We’re told that the world is becoming smaller, that we need to understand other cultures better, we need to travel, become more tolerant, respect differences, celebrate diversity, etc. So, shouldn’t we all feel closer and be nicer to each other?
You’d think so, but every day we also learn that individuals, societies and some countries show complete intolerance towards one another and even some people in their own societies. It seems like a huge contradiction! We’re supposed to be working for the greater good; to become closer and live peacefully amongst one another, but sometimes it feels like people couldn’t be further apart. So, what’s the big deal with all of this global, international stuff and why do we have to care about it?
Great question! My answer is simple; because we all have to live in this place (the world) and this place is indeed becoming smaller. Technology makes it possible for us to have a discussion during breakfast on our iPhone with someone thousands of miles away in another country and feel as close, if not closer, to that person then the person sitting next to us at the table. Microsoft, Amazon, Boeing all have hired professionals from other countries who have come to Washington to make it their home. Their talent is combined with domestic employees to make the companies international power houses.
When is the last time you found something to wear that was ‘made in the USA’? Not too long ago, it would have been ‘exotic’ to wear something from another country. Many of our foods come from other countries; fruits from Mexico and Central America, Australian beef, ‘biscuits’ from Europe, rice from Asia and India. Not to mention cars from Europe and Asia. The list goes on and on. Even television ads and promotions have British sales reps; famous Geico insurance and Dyson vacuums, just to name a couple.
Annual Celebration of Flags ceremony at Peninsula College
Here at Peninsula College, we have wonderful opportunities to engage with people from other cultures and practice our intercultural skills. We have opportunities to travel abroad for study and personal enrichment. You don’t need to leave the area to engage globally. The world becomes more secure and more peaceful through the efforts of individuals who influence institutions and governments. It is my hope that we will eventually see a dedicated Peace Institute here at Peninsula College that incorporates the spirit of peace and tolerance we enjoy at PC. To be able to use our beautiful and tranquil setting to invite and instruct others in peaceful dialogue would add to what make us special. Thinking globally can begin locally. Still nervous about all things international? If you want to test the water without getting too crazy or going to great expense, simply jump the boat to Victoria, British Columbia! It’s only an hour and a half away. How lucky are we to live in a state that borders another country!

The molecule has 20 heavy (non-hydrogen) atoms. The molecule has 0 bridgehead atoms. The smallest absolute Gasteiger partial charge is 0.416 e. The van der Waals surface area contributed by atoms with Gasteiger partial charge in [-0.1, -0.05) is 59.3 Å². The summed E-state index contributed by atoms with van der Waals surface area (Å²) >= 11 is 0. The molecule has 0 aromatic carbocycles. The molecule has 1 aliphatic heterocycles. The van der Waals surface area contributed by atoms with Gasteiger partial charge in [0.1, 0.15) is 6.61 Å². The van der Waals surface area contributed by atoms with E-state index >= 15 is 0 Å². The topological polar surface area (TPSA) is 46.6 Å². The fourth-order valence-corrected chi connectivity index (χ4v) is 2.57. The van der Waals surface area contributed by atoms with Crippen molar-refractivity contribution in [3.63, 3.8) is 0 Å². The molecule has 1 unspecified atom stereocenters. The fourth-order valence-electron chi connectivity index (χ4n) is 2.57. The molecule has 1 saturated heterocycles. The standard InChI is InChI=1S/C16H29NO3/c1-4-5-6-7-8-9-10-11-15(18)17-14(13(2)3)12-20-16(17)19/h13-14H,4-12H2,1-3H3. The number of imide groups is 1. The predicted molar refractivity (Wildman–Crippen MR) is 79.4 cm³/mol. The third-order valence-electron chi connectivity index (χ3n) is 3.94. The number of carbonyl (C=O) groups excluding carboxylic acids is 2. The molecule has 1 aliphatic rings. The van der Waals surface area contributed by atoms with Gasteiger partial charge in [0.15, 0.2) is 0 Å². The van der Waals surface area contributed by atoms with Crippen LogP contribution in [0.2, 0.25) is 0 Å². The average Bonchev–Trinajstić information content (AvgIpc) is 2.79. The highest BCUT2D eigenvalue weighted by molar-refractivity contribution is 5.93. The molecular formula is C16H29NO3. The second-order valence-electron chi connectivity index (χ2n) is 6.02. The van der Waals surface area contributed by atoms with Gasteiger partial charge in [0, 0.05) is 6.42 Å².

It can no longer be ignored. Shakespeare said it perfectly, “All the world’s a stage, and all the men and women merely players.” If you aren’t ‘thinking internationally’ and understanding that the world has become a global theater where the actors work together to succeed, then you’ve missed the point altogether. The fact is this and it won’t go away…technology and circumstances have brought us all together on the same global playing field, so we have to learn to play nicely with each other or we’ll be penalized and kicked off the team. The more we fight or go against the tide, the more frustrated we’ll become creating situations that make it less likely to live peacefully amongst one another; in other words, making it impossible to ‘live in this place’ in a way that makes us feel happy and secure. And that is in no one’s best interest. As Mahatma Ghandi said, “Peace is its own reward.”
When Sophia Iliakis Doherty returned from her first trip overseas at the age of 10 with her parents to her father’s homeland on the Island of Crete in Greece, she already decided that her future was going to be focused on an international career involving travel. She continued on this path when she studied in Florence, Italy with Gonzaga University, her alma mater, in order to become equally appreciative of her mother’s homeland. She further developed her international persona by marrying a strapping lad from the Celtic world; more specifically from Ireland. In between these huge intercultural integrations within her personal life, Sophia laid ground, rather a jet stream, to travel to almost every continent in an effort to promote what she feels is most important; a global perspective to encourage international understanding between peoples.
For more on Sophia’s study of dialogue as a means of peacebuilding in Derry, Northern Ireland, visit her blog: http://bit.ly/1ZYQF7P .
Cover Photo: Reconciliation/Hands Across the Divide Statue in Derry/Londonderry, Northern Ireland